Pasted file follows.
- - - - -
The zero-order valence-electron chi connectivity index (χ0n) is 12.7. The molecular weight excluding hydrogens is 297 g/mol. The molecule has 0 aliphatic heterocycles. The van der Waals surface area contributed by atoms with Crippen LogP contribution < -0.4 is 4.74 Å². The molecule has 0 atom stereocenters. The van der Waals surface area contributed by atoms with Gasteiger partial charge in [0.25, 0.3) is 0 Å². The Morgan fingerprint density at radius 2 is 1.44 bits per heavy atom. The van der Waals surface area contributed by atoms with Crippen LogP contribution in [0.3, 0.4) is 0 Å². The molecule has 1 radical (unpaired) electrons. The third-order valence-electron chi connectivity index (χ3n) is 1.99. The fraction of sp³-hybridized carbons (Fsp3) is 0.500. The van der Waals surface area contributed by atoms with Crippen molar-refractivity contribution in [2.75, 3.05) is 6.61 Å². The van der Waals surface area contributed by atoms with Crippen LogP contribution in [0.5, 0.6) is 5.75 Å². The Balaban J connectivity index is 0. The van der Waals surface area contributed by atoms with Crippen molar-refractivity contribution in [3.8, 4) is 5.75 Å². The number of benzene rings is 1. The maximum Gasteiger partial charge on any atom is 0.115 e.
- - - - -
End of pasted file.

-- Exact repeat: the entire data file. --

The zero-order valence-electron chi connectivity index (χ0n) is 12.7. The molecular weight excluding hydrogens is 297 g/mol. The molecule has 0 aliphatic heterocycles. The van der Waals surface area contributed by atoms with Crippen LogP contribution < -0.4 is 4.74 Å². The molecule has 0 atom stereocenters. The van der Waals surface area contributed by atoms with Gasteiger partial charge in [0.25, 0.3) is 0 Å². The Morgan fingerprint density at radius 2 is 1.44 bits per heavy atom. The van der Waals surface area contributed by atoms with Crippen LogP contribution in [0.3, 0.4) is 0 Å². The molecule has 1 radical (unpaired) electrons. The third-order valence-electron chi connectivity index (χ3n) is 1.99. The fraction of sp³-hybridized carbons (Fsp3) is 0.500. The van der Waals surface area contributed by atoms with Crippen molar-refractivity contribution in [2.75, 3.05) is 6.61 Å². The van der Waals surface area contributed by atoms with Crippen LogP contribution in [0.5, 0.6) is 5.75 Å². The Balaban J connectivity index is 0. The van der Waals surface area contributed by atoms with Crippen molar-refractivity contribution in [3.8, 4) is 5.75 Å². The number of benzene rings is 1. The maximum Gasteiger partial charge on any atom is 0.115 e.